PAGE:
The first currency produced in China dates back to between 3,000 and 4,500 years ago. While there was no formalized Chinese Mint at the time, it is proof of a nation and culture that is steeped in the production of currency. China was one of the first civilizations in the world to establish a national currency when the first emperor of China, Qin Shi Huang, outlawed all currency in favor of a national, uniform copper coin. China even introduced the first paper currency in the 9th century.

Chinese Mint

The modern Chinese Mint has its roots in the downfall of the Qing Dynasty at the turn of the 20th century, which led to the founding of the first national mint in 1896. The Shenyang Mint was founded in 1896 under the name Fengtian Machinery Bureau. When the imperial rulers fell to the Xinhai Revolution, the leaders of the newly-formed Republic of China moved quickly to establish a national mint system.

In 1920, the government opened the Shanghai Mint, but turbulent times were ahead that made it difficult to keep track of the Chinese Mint’s evolution. The Second Sino-Japanese War led to two decades of strife, occupation, and cultural upheaval in mainland China. The founders of the Republic of China fled to the island of Taiwan during Japanese occupation. During the period of occupation, several branch mints were opened that contributed to production.

Following the end of World War II, communist forces led by Mao Tse Tung overthrew the nationalist government, which eventually remained in exile in what is now modern-day Taiwan, operating under the original national government of the Republic of China. Communist leaders closed all of the branch mints opened during Japanese occupation, and began to consolidate the Chinese Mint facilities under the new People’s Republic of China, handing control of coin production to the People’s Bank of China.

The primary coin program from the Chinese Mint system is the Chinese Panda coin. Available annually in two versions (bullion and proof), the Silver Chinse Panda and Gold Chinese Panda were the first bullion coins in the world to feature new obverse designs on an annual basis. Details of the programs include:

  • The Chinese Silver Panda is an official bullion product of the nation with status as legal tender. The face value of the Chinese Silver Panda coin starts at ¥10 for the 1 troy ounce coin. Other weights and face values include the 1 kilogram – ¥300, 12 oz – ¥100, 5 oz – ¥50, ½ oz – ¥5, and ¼ oz – ¥3 coins.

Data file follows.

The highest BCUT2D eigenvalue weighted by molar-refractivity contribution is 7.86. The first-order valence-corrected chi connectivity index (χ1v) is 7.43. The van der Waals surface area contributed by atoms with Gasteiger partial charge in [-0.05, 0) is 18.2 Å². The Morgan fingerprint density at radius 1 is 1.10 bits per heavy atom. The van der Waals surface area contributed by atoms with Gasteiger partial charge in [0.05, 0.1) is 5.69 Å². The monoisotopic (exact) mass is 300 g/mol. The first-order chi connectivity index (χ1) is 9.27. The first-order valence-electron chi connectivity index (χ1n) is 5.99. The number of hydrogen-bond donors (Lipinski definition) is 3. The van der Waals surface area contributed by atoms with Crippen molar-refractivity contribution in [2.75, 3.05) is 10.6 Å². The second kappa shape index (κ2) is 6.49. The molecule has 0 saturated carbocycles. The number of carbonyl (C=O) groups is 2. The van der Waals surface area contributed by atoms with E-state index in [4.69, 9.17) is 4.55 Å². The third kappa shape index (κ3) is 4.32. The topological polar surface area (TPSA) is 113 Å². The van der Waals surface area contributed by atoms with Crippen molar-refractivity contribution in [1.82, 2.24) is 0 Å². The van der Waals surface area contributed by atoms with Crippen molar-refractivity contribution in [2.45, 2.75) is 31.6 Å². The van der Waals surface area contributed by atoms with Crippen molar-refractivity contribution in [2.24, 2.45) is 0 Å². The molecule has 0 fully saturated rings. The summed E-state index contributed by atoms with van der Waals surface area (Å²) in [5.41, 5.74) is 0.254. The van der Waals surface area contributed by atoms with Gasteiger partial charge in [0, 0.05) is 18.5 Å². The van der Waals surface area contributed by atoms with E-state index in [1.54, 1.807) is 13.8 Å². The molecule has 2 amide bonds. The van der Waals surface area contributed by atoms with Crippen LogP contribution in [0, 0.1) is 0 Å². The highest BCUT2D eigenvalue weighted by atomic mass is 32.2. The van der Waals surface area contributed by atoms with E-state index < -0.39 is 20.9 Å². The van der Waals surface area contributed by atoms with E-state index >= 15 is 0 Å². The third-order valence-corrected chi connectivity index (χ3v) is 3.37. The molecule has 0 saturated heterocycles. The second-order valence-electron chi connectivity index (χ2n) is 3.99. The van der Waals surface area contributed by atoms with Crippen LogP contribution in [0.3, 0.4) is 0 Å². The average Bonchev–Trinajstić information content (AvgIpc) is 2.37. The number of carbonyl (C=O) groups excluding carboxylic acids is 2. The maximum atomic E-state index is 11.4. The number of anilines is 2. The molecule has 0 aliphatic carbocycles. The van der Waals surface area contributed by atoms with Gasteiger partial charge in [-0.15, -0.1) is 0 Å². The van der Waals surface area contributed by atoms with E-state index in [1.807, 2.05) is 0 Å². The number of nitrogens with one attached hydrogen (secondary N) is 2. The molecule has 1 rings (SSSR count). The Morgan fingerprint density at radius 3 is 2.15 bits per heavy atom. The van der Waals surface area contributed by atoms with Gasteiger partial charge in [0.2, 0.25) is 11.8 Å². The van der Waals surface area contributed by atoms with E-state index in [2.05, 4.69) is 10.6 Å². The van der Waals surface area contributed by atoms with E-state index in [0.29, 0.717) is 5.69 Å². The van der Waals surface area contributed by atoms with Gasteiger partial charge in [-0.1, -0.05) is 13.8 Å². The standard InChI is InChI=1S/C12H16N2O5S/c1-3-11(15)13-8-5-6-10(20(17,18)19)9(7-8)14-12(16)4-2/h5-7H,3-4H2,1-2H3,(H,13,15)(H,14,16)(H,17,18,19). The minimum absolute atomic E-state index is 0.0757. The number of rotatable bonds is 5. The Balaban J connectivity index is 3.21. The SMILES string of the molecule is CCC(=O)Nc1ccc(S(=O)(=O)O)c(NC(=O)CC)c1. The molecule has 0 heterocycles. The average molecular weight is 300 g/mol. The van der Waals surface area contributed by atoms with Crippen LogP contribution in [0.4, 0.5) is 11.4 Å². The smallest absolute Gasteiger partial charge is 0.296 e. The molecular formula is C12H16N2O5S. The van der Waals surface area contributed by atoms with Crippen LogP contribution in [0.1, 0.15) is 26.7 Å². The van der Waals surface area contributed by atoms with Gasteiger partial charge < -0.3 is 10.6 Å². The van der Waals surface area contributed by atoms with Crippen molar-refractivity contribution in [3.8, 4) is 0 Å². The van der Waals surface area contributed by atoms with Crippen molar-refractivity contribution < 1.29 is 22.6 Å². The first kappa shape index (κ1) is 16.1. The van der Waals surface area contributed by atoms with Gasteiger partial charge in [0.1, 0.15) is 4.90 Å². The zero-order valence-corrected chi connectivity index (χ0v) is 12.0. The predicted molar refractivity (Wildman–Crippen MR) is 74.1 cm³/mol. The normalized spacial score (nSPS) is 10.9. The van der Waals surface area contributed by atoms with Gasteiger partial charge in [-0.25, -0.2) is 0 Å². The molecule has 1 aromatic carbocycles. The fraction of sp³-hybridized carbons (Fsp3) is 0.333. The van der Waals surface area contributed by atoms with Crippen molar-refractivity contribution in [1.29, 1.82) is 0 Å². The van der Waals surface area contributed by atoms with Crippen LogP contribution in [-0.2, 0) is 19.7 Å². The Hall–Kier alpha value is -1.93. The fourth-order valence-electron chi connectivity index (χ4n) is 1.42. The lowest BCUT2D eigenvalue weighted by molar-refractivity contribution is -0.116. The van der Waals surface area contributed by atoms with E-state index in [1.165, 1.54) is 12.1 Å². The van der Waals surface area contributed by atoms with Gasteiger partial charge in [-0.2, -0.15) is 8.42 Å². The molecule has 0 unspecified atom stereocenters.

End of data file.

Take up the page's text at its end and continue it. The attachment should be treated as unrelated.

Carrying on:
• Chinese Gold Panda coins have a face value listed in ¥ (Yuan) as well. Each coin is considered legal tender and bears a face value that correlates to its total weight based upon the 1 oz coin as a baseline. The 1 oz Chinese Gold Panda has a face value of ¥500. Other coins bears the following weights and face values of ½ oz – ¥200, ¼ oz – ¥100, 1/10 oz – ¥50, and 1/20 oz – ¥20.

As of the 2016 year of issue, the Chinese Mint has shifted the weight measurements of the Silver and Gold Chinese Panda coins away from Troy ounces and into Grams instead. The move is said to better align the nation’s official bullion coins with the use of the metric system by the rest of the country.


The Land Down Under just happens to be home to some of the most sought-after and beloved coins produced in the world. There is no shortage of impressive coins struck in the country, but only the Royal Australian Mint holds the position as the official sovereign mint of the federal government.

Royal Australian Mint

Prior to Australia’s federation movement in the early 20th century, starting in 1903, the nation’s coins were struck by the Royal Mint system governed by the ruling British colonial authorities. That mint system consisted of three facilities, located in Sydney, Melbourne, and Perth. Today, only the Perth Mint remains open and operable, and though it used to produce the nation’s currency, that job now belongs solely to the Royal Australian Mint.

In 1964, the Royal Australian Mint was founded in the federal capital city of Canberra. The opening of the Royal Australian Mint coincided with a shift in the valuation of Australian currency. Following formation of the federation, Australia used a system of currency known as the Australian pound, modeled after the British pound. With the opening of the new sovereign mint, Australia transitioned to decimalization of its currency and adopted the new Australian dollar (AUD).

The predominant coin program from the mint available on the global market is the Gold Royal Australian Kangaroo Coin. Details of this popular coin program include:

  • Introduced in 1993.
  • On the reverse face of the coin is the image of a kangaroo hopping across the design field, from right to left. Also included in the design is the image of the star of the commonwealth. Both images featured on the copper penny in circulation prior to the founding of the Royal Australian Mint. The Royal Australian Mint introduced additional design elements for this coin’s reverse, which include the leaves of the Tasmanian Blue Gum, the nation of issue, the year of issue, and the coin’s weight, purity, and metal content.
  • The obverse bears the right-profile portrait of Her Majesty Queen Elizabeth II, ruling monarch of the United Kingdom. Her Majesty’s effigy has appeared on the obverse of Australian currency and that of other commonwealth nations since she ascended to the throne in 1952. This particular design came from Ian Rank-Broadley, and was created in 1998 for use on British, Australian, and commonwealth nations. This is the fourth-generation image of Her Majesty to appear on Australian coins.

The Royal Australian Mint holds the sole duty of producing the nation’s circulation currency, a duty it overtook from the Perth and Melbourne Mints. Today, it also produces bullion and proof commemorative coins in gold and silver.